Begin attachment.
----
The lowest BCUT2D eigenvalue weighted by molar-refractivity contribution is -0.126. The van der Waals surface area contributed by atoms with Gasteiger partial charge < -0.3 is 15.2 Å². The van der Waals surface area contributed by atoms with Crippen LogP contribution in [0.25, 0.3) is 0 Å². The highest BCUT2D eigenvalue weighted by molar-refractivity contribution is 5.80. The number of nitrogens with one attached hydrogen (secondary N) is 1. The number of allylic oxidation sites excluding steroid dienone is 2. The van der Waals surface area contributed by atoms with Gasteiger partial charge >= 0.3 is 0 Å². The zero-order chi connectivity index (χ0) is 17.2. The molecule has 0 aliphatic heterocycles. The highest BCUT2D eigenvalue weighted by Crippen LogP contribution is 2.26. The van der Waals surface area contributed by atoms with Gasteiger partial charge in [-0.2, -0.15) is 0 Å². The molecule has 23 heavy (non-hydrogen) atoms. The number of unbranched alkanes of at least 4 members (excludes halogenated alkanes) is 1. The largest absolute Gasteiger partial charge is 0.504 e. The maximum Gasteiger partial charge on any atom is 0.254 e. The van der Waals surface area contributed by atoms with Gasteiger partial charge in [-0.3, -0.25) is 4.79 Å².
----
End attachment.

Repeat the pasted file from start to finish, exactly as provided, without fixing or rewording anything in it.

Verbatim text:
The lowest BCUT2D eigenvalue weighted by molar-refractivity contribution is -0.126. The van der Waals surface area contributed by atoms with Gasteiger partial charge < -0.3 is 15.2 Å². The van der Waals surface area contributed by atoms with Crippen LogP contribution in [0.25, 0.3) is 0 Å². The highest BCUT2D eigenvalue weighted by molar-refractivity contribution is 5.80. The number of nitrogens with one attached hydrogen (secondary N) is 1. The number of allylic oxidation sites excluding steroid dienone is 2. The van der Waals surface area contributed by atoms with Gasteiger partial charge >= 0.3 is 0 Å². The zero-order chi connectivity index (χ0) is 17.2. The molecule has 0 aliphatic heterocycles. The highest BCUT2D eigenvalue weighted by Crippen LogP contribution is 2.26. The van der Waals surface area contributed by atoms with Gasteiger partial charge in [-0.2, -0.15) is 0 Å². The molecule has 23 heavy (non-hydrogen) atoms. The number of unbranched alkanes of at least 4 members (excludes halogenated alkanes) is 1. The largest absolute Gasteiger partial charge is 0.504 e. The maximum Gasteiger partial charge on any atom is 0.254 e. The van der Waals surface area contributed by atoms with Gasteiger partial charge in [-0.3, -0.25) is 4.79 Å².